Note: This is part of a series. Read parts one, two, and three, here. 

The morning of Operation Tailwind day four dawned upon the B Company hatchet force of MACV-SOG (SOG) as they moved toward an LZ to lift out the more seriously wounded among the remaining 130 men who could still walk. All 16 Green Berets had been wounded at least once, and about 30 Montagnard troops were wounded during the first three days of this secret foray deep into Laos to take pressure off of the CIA’s Operation Gauntlet in southern Laos on the Bolovens Plateau.

B Company commanding officer Capt. Gene McCarley had the point element moving toward an apparent clearing with one thought in mind: Get one Marine Corps heavy-lift CH-53D helicopter in to pick up the wounded and then continue to march, destroying any NVA fortifications, supplies, or troops they encountered. By now the entire 2nd platoon was being used to help care for and transport the wounded under the tireless leadership of SF Medic Gary Mike Rose, including three who were carried on impromptu stretchers.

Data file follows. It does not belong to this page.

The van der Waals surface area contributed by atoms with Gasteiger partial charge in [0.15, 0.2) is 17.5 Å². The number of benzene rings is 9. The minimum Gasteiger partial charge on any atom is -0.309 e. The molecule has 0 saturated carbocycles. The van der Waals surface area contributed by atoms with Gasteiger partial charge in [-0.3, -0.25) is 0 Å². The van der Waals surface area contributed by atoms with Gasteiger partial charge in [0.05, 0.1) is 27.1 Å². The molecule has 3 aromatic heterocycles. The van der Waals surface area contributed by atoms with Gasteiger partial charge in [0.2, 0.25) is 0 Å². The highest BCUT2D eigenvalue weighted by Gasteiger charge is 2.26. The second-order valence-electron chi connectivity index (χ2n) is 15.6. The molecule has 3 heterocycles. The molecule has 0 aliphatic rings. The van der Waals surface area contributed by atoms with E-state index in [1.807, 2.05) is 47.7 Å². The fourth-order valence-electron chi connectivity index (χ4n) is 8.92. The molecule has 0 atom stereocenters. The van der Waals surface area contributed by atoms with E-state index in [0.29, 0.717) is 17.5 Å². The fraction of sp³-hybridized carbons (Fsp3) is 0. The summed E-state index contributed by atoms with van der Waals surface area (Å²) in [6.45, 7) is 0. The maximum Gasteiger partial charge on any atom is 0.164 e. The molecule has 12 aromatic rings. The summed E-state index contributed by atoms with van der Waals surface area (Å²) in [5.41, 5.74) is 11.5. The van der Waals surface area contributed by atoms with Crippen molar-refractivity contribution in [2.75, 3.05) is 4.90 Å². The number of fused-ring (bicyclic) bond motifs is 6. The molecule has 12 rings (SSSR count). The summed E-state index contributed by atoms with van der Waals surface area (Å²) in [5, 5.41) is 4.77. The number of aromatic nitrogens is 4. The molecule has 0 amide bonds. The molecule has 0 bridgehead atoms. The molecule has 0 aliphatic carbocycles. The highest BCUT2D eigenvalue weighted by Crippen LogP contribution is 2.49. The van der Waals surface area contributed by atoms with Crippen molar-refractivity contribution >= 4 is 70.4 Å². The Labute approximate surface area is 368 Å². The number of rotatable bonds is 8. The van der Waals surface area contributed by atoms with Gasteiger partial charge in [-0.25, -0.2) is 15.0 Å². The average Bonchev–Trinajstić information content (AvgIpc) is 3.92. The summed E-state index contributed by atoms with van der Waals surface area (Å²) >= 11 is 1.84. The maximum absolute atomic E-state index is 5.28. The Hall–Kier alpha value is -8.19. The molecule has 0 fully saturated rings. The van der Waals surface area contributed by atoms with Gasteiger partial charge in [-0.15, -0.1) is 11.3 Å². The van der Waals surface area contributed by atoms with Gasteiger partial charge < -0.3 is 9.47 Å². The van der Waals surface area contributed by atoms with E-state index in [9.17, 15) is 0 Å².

On the previous day, when one CH-53D medevac was shot down by enemy gunners, B Company had strong support from the Marine Corps Cobra gunships of HML-367 (Scarface) in addition to 22 sorties flown by A-1 Skyraiders; eight sorties flown by Air Force F-4s from Ubon, Thailand; and Stinger and Spectre gunships working against enemy forces during the night. More than once that night, the transponders failed to provide a commo link to Stinger and Spectre, which meant they had to direct their air strikes from white phosphorous grenade explosions or strobe lights held by B Company men.